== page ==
During OutKick The Show, Clay Travis broached the topic of the near future’s cosmic shift of college football media rights and made some stark comments about CBS and the execs that “ended their relationship with the SEC.”
“This is what CBS did, the single dumbest decision in the history of my life in sports media,” Travis said. “CBS tripping all over themselves and ending their relationship with the SEC is so dumb that every single person who was responsible for that decision should be fired on the spot.
“If I ran CBS, I would be like, ‘Everybody who screwed up the SEC game of the week and chose not to extend it at what would have been a substantial discount to what they ended up paying for a far worse package from the Big Ten? All of them should be fired.’”
Starting in 2024, the SEC will no longer air on CBS and will find its new home on ESPN and ABC. In its place will be a new-look Big Ten, sporting four top programs that fled the sinking Pac-12: USC, UCLA, Oregon, and Washington. Despite the excitement surrounding the Big Ten, Travis still feels like the move is a massive downgrade, comparing the SEC game of the week to a first-overall pick versus a third-round pick in the form of the Big Ten games.
“CBS Sports had the greatest television package in college sports history, in that they had the number one draft pick of every SEC game every week,” Travis said. “They went from the best game in college football many weeks — the SEC premier pick — to leaving the SEC and getting like third-round draft picks from the Big Ten.”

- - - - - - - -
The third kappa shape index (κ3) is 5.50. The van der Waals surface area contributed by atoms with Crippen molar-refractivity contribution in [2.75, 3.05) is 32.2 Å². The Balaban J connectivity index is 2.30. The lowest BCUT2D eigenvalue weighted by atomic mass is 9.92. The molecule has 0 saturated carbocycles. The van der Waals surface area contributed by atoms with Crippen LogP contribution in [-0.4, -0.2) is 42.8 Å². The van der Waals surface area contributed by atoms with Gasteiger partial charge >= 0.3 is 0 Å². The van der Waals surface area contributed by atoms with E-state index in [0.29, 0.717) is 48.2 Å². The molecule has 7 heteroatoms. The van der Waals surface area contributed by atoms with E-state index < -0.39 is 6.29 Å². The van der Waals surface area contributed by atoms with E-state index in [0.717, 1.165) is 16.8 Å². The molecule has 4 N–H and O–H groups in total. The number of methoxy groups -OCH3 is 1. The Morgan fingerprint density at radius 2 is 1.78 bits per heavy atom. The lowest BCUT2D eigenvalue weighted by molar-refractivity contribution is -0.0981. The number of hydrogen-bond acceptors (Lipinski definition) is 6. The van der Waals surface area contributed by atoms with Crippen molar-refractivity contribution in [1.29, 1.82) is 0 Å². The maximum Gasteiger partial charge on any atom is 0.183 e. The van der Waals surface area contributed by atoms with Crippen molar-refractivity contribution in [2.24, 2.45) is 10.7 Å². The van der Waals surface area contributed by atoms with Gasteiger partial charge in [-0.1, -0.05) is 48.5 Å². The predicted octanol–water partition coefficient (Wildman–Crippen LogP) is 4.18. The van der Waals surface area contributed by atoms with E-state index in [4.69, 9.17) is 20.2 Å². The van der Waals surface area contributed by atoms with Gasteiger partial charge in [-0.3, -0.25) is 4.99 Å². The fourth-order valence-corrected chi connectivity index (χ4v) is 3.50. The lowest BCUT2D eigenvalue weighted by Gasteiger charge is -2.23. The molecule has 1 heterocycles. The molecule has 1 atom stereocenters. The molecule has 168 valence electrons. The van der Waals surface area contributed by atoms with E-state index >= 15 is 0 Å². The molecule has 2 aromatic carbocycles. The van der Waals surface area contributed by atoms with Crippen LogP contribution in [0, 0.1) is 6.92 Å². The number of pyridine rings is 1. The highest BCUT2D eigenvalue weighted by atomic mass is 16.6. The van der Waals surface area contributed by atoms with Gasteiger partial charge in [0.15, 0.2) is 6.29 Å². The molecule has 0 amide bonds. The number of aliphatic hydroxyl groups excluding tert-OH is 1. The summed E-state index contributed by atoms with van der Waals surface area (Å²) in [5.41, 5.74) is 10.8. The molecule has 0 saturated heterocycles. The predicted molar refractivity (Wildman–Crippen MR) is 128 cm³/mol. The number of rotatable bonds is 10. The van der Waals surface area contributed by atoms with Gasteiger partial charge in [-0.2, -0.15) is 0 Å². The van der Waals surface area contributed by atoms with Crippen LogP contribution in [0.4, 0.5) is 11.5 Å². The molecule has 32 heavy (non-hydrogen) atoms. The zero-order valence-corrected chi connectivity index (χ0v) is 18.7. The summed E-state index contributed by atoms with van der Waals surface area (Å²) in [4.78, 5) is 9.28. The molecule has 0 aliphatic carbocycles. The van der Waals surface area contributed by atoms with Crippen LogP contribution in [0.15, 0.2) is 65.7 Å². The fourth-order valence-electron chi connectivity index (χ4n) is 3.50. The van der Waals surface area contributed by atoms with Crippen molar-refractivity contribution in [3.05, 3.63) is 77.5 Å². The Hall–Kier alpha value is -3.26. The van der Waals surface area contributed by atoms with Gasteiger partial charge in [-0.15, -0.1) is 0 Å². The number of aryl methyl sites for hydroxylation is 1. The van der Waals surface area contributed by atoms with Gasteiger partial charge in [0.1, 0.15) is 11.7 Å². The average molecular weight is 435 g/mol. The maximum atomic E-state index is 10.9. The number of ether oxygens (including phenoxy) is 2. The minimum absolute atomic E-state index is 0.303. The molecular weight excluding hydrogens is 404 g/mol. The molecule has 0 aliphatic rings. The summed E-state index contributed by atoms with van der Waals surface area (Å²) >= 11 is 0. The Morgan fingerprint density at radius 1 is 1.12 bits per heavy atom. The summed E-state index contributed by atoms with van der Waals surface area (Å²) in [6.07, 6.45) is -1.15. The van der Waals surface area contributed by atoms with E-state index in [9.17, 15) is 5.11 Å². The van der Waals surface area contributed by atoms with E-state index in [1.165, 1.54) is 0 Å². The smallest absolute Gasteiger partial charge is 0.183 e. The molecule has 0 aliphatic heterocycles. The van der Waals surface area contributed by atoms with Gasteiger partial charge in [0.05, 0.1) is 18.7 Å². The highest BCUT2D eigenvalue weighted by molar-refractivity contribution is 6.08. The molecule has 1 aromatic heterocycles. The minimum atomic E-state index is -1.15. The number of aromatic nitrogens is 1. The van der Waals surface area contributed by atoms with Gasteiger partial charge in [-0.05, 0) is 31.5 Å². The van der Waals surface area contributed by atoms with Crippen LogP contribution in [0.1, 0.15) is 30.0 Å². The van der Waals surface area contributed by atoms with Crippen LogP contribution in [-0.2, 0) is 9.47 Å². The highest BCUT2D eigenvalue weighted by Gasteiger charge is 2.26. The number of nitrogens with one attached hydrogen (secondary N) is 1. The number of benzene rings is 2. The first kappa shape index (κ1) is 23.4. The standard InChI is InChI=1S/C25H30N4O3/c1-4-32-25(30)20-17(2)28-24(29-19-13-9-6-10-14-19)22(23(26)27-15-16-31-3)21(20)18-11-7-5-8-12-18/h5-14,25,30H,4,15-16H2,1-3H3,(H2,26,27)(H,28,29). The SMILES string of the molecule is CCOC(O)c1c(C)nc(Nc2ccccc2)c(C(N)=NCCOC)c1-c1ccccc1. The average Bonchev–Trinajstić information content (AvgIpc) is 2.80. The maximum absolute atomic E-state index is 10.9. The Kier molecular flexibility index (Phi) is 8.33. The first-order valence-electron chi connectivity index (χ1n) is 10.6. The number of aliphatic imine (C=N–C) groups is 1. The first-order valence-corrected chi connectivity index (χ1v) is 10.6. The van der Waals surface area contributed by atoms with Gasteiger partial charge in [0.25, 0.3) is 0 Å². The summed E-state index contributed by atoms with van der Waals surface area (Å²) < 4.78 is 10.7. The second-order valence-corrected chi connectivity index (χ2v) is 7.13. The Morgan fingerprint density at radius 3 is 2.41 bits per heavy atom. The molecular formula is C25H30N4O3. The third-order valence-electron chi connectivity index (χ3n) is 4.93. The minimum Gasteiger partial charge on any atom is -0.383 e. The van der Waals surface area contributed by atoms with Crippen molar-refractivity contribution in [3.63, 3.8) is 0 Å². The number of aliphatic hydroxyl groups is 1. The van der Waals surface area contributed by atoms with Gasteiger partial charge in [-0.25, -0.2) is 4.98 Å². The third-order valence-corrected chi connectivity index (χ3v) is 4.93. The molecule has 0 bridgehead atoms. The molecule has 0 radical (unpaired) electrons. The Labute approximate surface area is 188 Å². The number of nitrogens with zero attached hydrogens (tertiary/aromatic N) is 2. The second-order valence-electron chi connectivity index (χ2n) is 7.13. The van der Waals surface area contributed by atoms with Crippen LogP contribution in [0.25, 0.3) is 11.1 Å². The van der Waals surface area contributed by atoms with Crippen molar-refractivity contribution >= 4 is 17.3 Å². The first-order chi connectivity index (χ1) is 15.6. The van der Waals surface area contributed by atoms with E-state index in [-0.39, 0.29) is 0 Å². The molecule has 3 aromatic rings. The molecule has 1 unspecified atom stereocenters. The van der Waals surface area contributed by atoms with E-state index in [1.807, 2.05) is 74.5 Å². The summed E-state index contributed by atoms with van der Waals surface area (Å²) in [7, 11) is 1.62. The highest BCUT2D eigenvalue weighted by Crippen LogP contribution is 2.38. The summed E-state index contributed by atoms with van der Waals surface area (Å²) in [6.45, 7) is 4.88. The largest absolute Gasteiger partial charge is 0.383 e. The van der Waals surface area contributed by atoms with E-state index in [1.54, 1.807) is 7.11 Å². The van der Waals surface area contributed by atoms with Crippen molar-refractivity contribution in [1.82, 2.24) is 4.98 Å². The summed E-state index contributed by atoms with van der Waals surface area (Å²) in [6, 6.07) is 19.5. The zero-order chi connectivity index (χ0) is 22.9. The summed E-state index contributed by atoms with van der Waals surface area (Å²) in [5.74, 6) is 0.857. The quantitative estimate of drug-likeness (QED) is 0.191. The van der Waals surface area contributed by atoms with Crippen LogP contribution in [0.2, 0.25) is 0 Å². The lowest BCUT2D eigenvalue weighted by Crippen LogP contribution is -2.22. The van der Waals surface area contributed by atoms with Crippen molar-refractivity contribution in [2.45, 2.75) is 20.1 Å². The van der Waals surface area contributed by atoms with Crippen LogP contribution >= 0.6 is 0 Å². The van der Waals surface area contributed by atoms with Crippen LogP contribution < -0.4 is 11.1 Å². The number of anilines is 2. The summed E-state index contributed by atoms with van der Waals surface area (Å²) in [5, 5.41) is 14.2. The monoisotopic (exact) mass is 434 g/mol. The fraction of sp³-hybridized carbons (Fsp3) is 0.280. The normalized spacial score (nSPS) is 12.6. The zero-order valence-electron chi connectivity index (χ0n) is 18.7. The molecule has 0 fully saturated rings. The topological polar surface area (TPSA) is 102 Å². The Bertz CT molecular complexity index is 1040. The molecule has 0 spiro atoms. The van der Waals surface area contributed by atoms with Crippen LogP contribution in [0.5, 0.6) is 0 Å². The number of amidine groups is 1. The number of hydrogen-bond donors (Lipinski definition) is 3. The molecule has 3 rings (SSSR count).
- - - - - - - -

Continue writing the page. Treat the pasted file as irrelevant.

Travis credits ESPN for fostering their relationship with the SEC over the past two decades, which originally culminated in the formation of the SEC Network, a channel dedicated to all things Southeastern Conference. Disney and ESPN lay in wait while CBS had the big games, then took the next step with the SEC while CBS had its eyes elsewhere.
Now, the two sports titans are going steady at the proverbial sports media dance while CBS seemingly grabbed the first option on the other side of the floor. All CBS had to do, Clay Travis says, was pay a little more for then-new SEC entrants Texas A&M and Missouri back in 2012, and all would still be good.
“All the SEC had to do…was bump their payment up a little bit…and they could’ve extended their relationship,” Clay Travis said. “Yet when the SEC expanded and added Missouri and Texas A&M, ESPN said ‘Here is our checkbook, SEC. We want to be in business with you for as long as we can. We understand what you’re doing and we want to be in business with you. And that was the impetus behind the launching of the SEC Network.’”’
However, Texas and Oklahoma are leaving the Big 12 two years early and will join the SEC in 2024, which means more money for CBS that they may have not been willing to pay, even for some of the most recognizable programs in the country.
Despite the doom and gloom surrounding the deal, the new Big Ten will be no slouch. While CBS will lose perennial college football powerhouses like Alabama and Georgia, it gains USC and UCLA, Oregon and Washington from the Pac-12. This is on top of their existing teams like Michigan, Ohio State, Penn State, Nebraska, and Iowa. The only regular-season college football game to crack the top 100 broadcasts of 2022 was last year’s edition of “The Game” between Michigan and Ohio State.
Darren Rovell Leaving Action Network
Rovell will begin covering sports business on a full-time basis in a new role.
Darren Rovell has announced that he will be leaving Action Network at the end of the week to take on a new role where he will cover sports business on a full-time basis again.
Rovell joined Action Network five years ago shortly after the U.S. Supreme Court deemed the Professional and Amateur Sports Protection Act to be unconstitutional, granting states the ability to determine whether or not to legalize sports betting.
A former member of ESPN, Rovell affirmed that he “took a leap of faith” in leaving the entity and joining the company, which was sold to Better Collective for $240 million in 2021.